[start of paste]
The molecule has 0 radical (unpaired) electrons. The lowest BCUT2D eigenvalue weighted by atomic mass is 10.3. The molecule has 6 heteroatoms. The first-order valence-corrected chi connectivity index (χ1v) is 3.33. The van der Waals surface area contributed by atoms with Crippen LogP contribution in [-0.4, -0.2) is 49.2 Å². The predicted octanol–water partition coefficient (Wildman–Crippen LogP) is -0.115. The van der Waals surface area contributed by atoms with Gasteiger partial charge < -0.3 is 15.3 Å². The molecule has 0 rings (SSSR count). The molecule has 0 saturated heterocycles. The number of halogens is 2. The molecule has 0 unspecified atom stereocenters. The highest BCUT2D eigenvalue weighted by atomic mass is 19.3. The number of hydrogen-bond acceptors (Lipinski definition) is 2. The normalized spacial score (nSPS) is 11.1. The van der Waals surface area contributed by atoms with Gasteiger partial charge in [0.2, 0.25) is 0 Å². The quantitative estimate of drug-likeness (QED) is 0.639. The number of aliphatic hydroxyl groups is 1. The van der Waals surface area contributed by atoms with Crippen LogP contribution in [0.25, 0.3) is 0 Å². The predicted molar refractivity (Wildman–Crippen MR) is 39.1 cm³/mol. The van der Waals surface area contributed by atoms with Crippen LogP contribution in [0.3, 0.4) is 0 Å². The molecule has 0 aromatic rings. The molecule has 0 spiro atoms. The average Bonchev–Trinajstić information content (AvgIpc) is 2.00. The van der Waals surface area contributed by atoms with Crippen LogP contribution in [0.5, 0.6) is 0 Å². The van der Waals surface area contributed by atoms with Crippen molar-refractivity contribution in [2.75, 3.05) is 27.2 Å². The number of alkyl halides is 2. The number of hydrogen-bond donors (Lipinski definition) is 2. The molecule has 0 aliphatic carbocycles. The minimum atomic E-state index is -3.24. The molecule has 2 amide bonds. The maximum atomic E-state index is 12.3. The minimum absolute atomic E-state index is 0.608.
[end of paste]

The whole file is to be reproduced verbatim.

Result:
The molecule has 0 radical (unpaired) electrons. The lowest BCUT2D eigenvalue weighted by atomic mass is 10.3. The molecule has 6 heteroatoms. The first-order valence-corrected chi connectivity index (χ1v) is 3.33. The van der Waals surface area contributed by atoms with Crippen LogP contribution in [-0.4, -0.2) is 49.2 Å². The predicted octanol–water partition coefficient (Wildman–Crippen LogP) is -0.115. The van der Waals surface area contributed by atoms with Gasteiger partial charge < -0.3 is 15.3 Å². The molecule has 0 rings (SSSR count). The molecule has 0 saturated heterocycles. The number of halogens is 2. The molecule has 0 unspecified atom stereocenters. The highest BCUT2D eigenvalue weighted by atomic mass is 19.3. The number of hydrogen-bond acceptors (Lipinski definition) is 2. The normalized spacial score (nSPS) is 11.1. The van der Waals surface area contributed by atoms with Gasteiger partial charge in [0.2, 0.25) is 0 Å². The quantitative estimate of drug-likeness (QED) is 0.639. The number of aliphatic hydroxyl groups is 1. The van der Waals surface area contributed by atoms with Crippen LogP contribution in [0.25, 0.3) is 0 Å². The predicted molar refractivity (Wildman–Crippen MR) is 39.1 cm³/mol. The van der Waals surface area contributed by atoms with Crippen LogP contribution in [0.3, 0.4) is 0 Å². The molecule has 0 aromatic rings. The molecule has 0 spiro atoms. The average Bonchev–Trinajstić information content (AvgIpc) is 2.00. The van der Waals surface area contributed by atoms with Crippen LogP contribution in [0.5, 0.6) is 0 Å². The van der Waals surface area contributed by atoms with Crippen molar-refractivity contribution in [2.75, 3.05) is 27.2 Å². The number of alkyl halides is 2. The number of hydrogen-bond donors (Lipinski definition) is 2. The molecule has 0 aliphatic carbocycles. The minimum atomic E-state index is -3.24. The molecule has 2 amide bonds. The maximum atomic E-state index is 12.3. The minimum absolute atomic E-state index is 0.608.